As schools go back this week, education is once again a hot topic of conversation.
At the end of last term we finished the school year on a high, with a landmark agreement to fast-track the reform of education in Scotland.
Of course there has been criticism from some corners that the Education Bill should have been introduced to Parliament. Equally there has been a lot said about whether legislation was ever necessary to achieve the change we want to see within the education system.
There will always be differing views on how best to improve attainment and ensure all of Scotland’s young people are given an equal opportunity to excel. The one thing we are all in agreement over is that we must do everything within our power to ensure our education system is the best it possibly can be.
So let me make the position absolutely clear.
This government’s number one priority remains education. My focus for the new term will be improving attainment and ensuring excellence and equity for all, as it has been since I took up post.
You may not agree with how I choose to achieve this, but you cannot accuse me of trying to do any less.
What is the SNP education reform plan?
- Investing £750 million to tackle the attainment gap between pupils from the least and most wealthy backgrounds
- Increasing teacher numbers. The number of teachers has increased by 543 between 2016 and 2017.
- More freedom for schools to make their own decisions.
- Increasing parent and family involvement in schools.
- Gathering more and better information on the progress of children.
Legislation to help implement reform would be extremely useful and is a valid route to pursue. It would set out clear, and consistent standards for every local authority in Scotland and make it a legal requirement for these to be met.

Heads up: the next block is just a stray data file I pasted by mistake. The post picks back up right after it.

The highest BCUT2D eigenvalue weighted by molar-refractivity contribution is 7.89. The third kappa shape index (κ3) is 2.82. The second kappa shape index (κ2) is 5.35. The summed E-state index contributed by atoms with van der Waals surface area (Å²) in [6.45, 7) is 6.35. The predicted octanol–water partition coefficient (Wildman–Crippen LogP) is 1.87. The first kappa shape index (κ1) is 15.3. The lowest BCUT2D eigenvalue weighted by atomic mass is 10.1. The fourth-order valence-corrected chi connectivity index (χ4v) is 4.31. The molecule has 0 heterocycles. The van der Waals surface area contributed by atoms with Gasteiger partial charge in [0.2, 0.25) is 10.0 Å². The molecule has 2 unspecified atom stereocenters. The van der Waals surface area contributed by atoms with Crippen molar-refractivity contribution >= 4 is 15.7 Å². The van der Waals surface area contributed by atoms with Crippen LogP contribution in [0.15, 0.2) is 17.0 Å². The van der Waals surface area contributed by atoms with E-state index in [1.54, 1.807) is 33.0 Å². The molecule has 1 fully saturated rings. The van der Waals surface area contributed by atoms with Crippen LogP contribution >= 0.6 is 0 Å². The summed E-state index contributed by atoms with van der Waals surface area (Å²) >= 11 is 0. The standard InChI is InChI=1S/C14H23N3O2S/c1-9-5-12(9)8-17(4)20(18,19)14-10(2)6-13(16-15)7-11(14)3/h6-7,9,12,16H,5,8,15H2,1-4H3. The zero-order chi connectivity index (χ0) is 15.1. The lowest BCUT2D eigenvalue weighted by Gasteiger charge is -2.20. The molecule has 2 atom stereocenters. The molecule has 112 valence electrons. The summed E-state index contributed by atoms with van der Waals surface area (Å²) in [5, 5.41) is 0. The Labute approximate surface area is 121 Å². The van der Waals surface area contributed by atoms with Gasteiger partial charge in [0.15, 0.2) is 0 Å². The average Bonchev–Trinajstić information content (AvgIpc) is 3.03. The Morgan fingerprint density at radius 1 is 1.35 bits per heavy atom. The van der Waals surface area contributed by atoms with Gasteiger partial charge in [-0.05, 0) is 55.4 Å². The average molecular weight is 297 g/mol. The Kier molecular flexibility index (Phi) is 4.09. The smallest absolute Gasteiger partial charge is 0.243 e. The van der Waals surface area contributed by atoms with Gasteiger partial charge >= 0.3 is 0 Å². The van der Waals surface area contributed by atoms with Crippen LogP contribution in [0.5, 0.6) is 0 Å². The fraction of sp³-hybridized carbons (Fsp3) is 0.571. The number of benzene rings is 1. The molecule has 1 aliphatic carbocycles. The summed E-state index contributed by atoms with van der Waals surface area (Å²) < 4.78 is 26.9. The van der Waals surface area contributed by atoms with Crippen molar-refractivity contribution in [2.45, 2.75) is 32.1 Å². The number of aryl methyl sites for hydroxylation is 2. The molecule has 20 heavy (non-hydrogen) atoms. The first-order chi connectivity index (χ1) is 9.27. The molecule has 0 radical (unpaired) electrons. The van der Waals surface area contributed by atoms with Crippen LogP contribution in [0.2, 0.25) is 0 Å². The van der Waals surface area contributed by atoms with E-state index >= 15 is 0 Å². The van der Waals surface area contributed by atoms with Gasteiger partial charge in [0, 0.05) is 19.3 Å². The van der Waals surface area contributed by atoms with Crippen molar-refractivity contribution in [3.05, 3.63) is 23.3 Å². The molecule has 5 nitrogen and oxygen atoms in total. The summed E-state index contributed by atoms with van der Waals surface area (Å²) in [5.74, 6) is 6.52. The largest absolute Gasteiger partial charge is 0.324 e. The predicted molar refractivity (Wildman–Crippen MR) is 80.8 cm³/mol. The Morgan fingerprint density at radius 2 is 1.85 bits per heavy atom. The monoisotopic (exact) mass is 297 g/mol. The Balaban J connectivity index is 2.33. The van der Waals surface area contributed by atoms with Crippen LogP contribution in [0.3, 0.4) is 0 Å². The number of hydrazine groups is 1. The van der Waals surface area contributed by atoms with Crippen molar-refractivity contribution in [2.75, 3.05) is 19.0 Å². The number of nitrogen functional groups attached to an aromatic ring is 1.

I am not entirely dismissing this option. If sufficient progress is not made throughout the next year I will return to Parliament with the Education Bill and introduce it.
But this isn’t about party politicking and political point scoring. This is about doing what is right for Scotland’s schools.
I have been listening to many voices throughout this debate and the clear message I have received is that those working on the frontline believe they can achieve the same results faster, with fewer distractions. Anyone with a genuine interest in delivering the best possible outcomes for our young people should surely welcome this approach.
Recently there have been questions raised about the next steps for education reform. Let me give the reassurance that work to progress reform has never stopped.
We have been working closely with local government throughout the summer to take forward the changes that will improve our education system.
More control for schools, teachers and parents is on the way. Our Regional Improvement Collaboratives – groups created to share expertise and best practice at a local level – are already established with further detailed plans due to be published soon.
An independent panel on career pathways for teachers has already been set up. I want our teachers to know there will be exciting and challenging opportunities to enrich their career. Good news for teachers and good news for our learners who will benefit from enhanced expertise and experience.
A comprehensive action plan for parental involvement will be published next week and the new Scottish Learner Panel, enabling young people to help shape national education policy, will begin its work in the Autumn.
Reform is already gathering pace.
Whether we go down a legislative route or not our focus for the new term remains resolute.
This has been billed as the best chance in a generation to make radical improvements to our schools. I am committed to this challenge and I believe our education system is too.
This article originally appeared in the Herald.